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Representational image of migratory birds
Representational image of migratory birds

Thousands of exotic migratory birds are set to fly in the capital and surrounding places grappling with Avian influenza, sending alarm bells ringing among wildlife experts who warn that it would be difficult to curb the mess if the visitors contract the virus.

The National Zoological Park, which has been shut down temporarily over the death of 12 water birds due to H5 Avian Influenza, is bracing for the migratory season this winter, wherein thousands of exotic birds from different countries flock to the zoo for breeding.

Also Read: All That You Need To Know About Bird Flu Or Avian Influenza

Wildlife experts claimed that extra caution needed to be taken when exotic birds descend to the zoo amid a bird flu scare.

“Exotic birds transcend from their places of origin to various wetlands of India during the winters. They also cohabit during migratory season, thus making it easy for the infection to spread. Thus extra caution needs to be taken,” ecologist Vinay Menon said.

Also Read: Bird Flu Scare: After Delhi, Now 15 Birds Die In Gwalior Zoo

He said it would be difficult to curb the mess if any exotic species contract the virus, thus the “zoo needs to be sanitised thoroughly before the migratory season begins next month.”

Zoo curator Riyaz Khan said, “The migratory birds from Siberia and southeast Asia come to Delhi Zoo every year for breeding during November-December. The migratory pattern may get disrupted due to climate change, delayed onset of winter or a ban on hunting in countries en route to the city.”

Also Read: Bird Flu Scare! Eight More Birds Found Dead In Delhi

As per an informal enquiry conducted by the zoo officials into the recent deaths of 12 water birds, including painted storks, pelicans and ducks, it came to the fore that the “pathogenic strains” of the H5 Avian Influenza might have been carried by local migratory birds.

A zoo official had claimed that the chances of the resident birds contracting the virus were meek.

“The chances of the migratory birds carrying the pathogenic strains are very likely, though a conclusion cannot be made without analysing specific cases. In the meantime, we are taking all steps for the upcoming migratory season wherein thousands of exotic birds fly to the zoo,” Abhijeet Bhawal, Veterinary officer said.

Delhi Zoo houses around 642 birds of 51 different species (as per 2015 inventory report). Exotic birds like Dabchik, Northern Pintail, Common Teal, Red Lapwing, Coot, Shoveller Duck come to the zoo for breeding.

White Ibis, Night Heron, painted storks, Tailor bird, green pigeon, Blue-throated Crystal, Spot billed ducks are some of the local winter visitors at the park.

The zoo, one of the largest in the country, has been hit by a spate of animal deaths in the recent past. It lost 46 spotted deer to rabies in January, while 12 water birds died last week. It also lost its sole King Cobra recently.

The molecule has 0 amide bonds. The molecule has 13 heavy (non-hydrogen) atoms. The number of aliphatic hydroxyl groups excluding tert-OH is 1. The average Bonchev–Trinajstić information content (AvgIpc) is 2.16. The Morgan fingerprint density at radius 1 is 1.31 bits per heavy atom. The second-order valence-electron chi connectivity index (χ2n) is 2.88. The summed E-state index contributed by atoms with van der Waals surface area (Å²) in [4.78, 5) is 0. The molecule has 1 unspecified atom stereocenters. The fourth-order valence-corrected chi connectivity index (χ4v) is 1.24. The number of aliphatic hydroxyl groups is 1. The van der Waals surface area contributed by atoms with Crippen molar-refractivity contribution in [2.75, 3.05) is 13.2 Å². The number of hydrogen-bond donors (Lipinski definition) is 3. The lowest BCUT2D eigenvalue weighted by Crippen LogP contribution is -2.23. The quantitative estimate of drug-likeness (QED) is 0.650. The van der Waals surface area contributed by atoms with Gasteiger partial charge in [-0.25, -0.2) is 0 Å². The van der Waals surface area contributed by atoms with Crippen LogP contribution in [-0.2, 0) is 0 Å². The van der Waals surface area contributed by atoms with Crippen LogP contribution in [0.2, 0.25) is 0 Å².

The Centre had on Saturday formed a three-member committee to keep a constant vigil around the park, as well as monitor and contain the H5 Avian Influenza.

A total of 40 birds have died of the Influenza in the national capital since October 14. While 12 deaths were reported at the Delhi Zoo, 28 ducks died at the Hauz Haas Deer Park. A death was also reported from the Asola Bhatti Wildlife Sanctuary.

The Department of Animal Husbandry, Dairying and Fisheries at the Centre had on Friday said a new bird flu virus subtype, H5N8, has been confirmed in samples from Gandhi Zoological Park, Gwalior.

The government has also issued an advisory to all wildlife/bird sanctuaries in this regard.

Among the 12 water birds, which died at the Delhi Zoo, the majority were the local migratory painted storks.

Ironically, the zoo had in January this year achieved a record breeding programme of the species, with the painted storks laying around 1,800 eggs.

The large wading birds usually migrate from Kufri and Pong Dam regions of Himachal Pradesh. Monsoon is the best time for their survival andtheir diet depends on rainfall. They usually feed on fishes.

The National Zoological Park receives a batch of 800-1,000 painted storks every year.

“Light wooden sticks are thrown around the bird enclosures for the storks to make nests. The painted storks generally make their own nests. This time we ran out of nests and found the eggs being laid even in the chimpanzee and Nilgai enclosures,” Khan said.

Explaining the peculiar nature of the wading birds, the curator said the parent painted storks fly back to their native place leaving behind the eggs. The young ones that take 16 weeks to mature go back to their parents with the help of a “strong smelling power”.

“The adult storks can be identified by their yellow beaks while the younger ones have grey beaks. The beak color can turn into a dim shade due to the pollution level of the area they migrate to. Painted storks form nesting colonies in areas full of moss, as they are also fond of insects,” the official said.

Delhi Zoo and Bharatpur Bird Sanctuary in Rajasthan are the places where these birds come for breeding and nesting.